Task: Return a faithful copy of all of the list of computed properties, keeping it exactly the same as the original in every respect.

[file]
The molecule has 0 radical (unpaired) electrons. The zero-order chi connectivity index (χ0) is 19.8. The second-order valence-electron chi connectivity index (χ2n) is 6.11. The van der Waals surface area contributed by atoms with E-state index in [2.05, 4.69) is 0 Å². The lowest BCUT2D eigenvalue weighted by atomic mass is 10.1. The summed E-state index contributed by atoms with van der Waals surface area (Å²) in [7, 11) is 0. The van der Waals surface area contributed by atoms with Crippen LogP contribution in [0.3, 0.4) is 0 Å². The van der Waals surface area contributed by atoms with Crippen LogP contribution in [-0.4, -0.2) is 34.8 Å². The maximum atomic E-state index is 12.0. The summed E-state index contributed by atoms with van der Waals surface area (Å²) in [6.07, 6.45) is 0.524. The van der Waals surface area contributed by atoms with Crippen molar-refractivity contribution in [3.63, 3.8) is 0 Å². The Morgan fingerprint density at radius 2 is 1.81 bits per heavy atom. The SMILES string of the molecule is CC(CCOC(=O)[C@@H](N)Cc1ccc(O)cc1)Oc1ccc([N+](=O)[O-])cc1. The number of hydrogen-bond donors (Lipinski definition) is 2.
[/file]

The molecule has 0 radical (unpaired) electrons. The zero-order chi connectivity index (χ0) is 19.8. The second-order valence-electron chi connectivity index (χ2n) is 6.11. The van der Waals surface area contributed by atoms with E-state index in [2.05, 4.69) is 0 Å². The lowest BCUT2D eigenvalue weighted by atomic mass is 10.1. The summed E-state index contributed by atoms with van der Waals surface area (Å²) in [7, 11) is 0. The van der Waals surface area contributed by atoms with Crippen LogP contribution in [0.3, 0.4) is 0 Å². The van der Waals surface area contributed by atoms with Crippen LogP contribution in [-0.4, -0.2) is 34.8 Å². The maximum atomic E-state index is 12.0. The summed E-state index contributed by atoms with van der Waals surface area (Å²) in [6.07, 6.45) is 0.524. The van der Waals surface area contributed by atoms with Crippen molar-refractivity contribution in [3.63, 3.8) is 0 Å². The Morgan fingerprint density at radius 2 is 1.81 bits per heavy atom. The SMILES string of the molecule is CC(CCOC(=O)[C@@H](N)Cc1ccc(O)cc1)Oc1ccc([N+](=O)[O-])cc1. The number of hydrogen-bond donors (Lipinski definition) is 2.